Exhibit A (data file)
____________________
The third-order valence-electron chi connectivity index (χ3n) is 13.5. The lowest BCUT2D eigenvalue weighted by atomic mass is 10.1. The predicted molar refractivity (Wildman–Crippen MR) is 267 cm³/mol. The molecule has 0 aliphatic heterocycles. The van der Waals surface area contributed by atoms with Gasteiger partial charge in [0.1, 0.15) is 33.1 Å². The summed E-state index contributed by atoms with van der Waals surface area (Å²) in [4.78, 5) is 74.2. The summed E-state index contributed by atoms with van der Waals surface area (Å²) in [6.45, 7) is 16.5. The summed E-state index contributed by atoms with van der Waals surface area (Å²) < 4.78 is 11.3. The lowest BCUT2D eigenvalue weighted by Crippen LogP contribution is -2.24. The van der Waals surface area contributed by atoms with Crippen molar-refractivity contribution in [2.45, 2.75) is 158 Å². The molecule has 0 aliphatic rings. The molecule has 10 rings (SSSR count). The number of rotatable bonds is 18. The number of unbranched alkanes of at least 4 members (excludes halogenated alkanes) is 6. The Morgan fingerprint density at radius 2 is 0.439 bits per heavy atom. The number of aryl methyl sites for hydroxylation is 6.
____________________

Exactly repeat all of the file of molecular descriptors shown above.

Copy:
The third-order valence-electron chi connectivity index (χ3n) is 13.5. The lowest BCUT2D eigenvalue weighted by atomic mass is 10.1. The predicted molar refractivity (Wildman–Crippen MR) is 267 cm³/mol. The molecule has 0 aliphatic heterocycles. The van der Waals surface area contributed by atoms with Gasteiger partial charge in [0.1, 0.15) is 33.1 Å². The summed E-state index contributed by atoms with van der Waals surface area (Å²) in [4.78, 5) is 74.2. The summed E-state index contributed by atoms with van der Waals surface area (Å²) in [6.45, 7) is 16.5. The summed E-state index contributed by atoms with van der Waals surface area (Å²) < 4.78 is 11.3. The lowest BCUT2D eigenvalue weighted by Crippen LogP contribution is -2.24. The van der Waals surface area contributed by atoms with Crippen molar-refractivity contribution in [2.45, 2.75) is 158 Å². The molecule has 0 aliphatic rings. The molecule has 10 rings (SSSR count). The number of rotatable bonds is 18. The number of unbranched alkanes of at least 4 members (excludes halogenated alkanes) is 6. The Morgan fingerprint density at radius 2 is 0.439 bits per heavy atom. The number of aryl methyl sites for hydroxylation is 6.